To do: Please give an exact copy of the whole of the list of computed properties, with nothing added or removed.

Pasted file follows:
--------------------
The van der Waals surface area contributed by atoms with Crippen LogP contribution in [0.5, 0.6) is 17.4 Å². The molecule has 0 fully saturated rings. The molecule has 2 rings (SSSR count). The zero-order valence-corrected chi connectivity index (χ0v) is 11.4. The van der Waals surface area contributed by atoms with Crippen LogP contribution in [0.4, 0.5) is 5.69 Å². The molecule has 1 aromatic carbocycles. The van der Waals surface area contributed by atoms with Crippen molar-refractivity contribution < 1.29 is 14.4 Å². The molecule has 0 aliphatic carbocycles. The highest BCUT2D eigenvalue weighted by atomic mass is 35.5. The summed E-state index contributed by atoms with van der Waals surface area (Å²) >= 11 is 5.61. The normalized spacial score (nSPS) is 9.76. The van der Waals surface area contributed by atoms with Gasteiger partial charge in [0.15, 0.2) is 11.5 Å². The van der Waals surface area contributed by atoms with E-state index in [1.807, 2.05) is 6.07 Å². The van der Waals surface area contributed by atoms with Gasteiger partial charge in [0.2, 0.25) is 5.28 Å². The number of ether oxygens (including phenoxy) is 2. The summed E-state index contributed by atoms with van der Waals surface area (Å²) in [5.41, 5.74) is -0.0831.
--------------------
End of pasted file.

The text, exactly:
The van der Waals surface area contributed by atoms with Crippen LogP contribution in [0.5, 0.6) is 17.4 Å². The molecule has 0 fully saturated rings. The molecule has 2 rings (SSSR count). The zero-order valence-corrected chi connectivity index (χ0v) is 11.4. The van der Waals surface area contributed by atoms with Crippen LogP contribution in [0.4, 0.5) is 5.69 Å². The molecule has 1 aromatic carbocycles. The van der Waals surface area contributed by atoms with Crippen molar-refractivity contribution < 1.29 is 14.4 Å². The molecule has 0 aliphatic carbocycles. The highest BCUT2D eigenvalue weighted by atomic mass is 35.5. The summed E-state index contributed by atoms with van der Waals surface area (Å²) >= 11 is 5.61. The normalized spacial score (nSPS) is 9.76. The van der Waals surface area contributed by atoms with Gasteiger partial charge in [0.15, 0.2) is 11.5 Å². The van der Waals surface area contributed by atoms with E-state index in [1.807, 2.05) is 6.07 Å². The van der Waals surface area contributed by atoms with Gasteiger partial charge in [0.2, 0.25) is 5.28 Å². The number of ether oxygens (including phenoxy) is 2. The summed E-state index contributed by atoms with van der Waals surface area (Å²) in [5.41, 5.74) is -0.0831.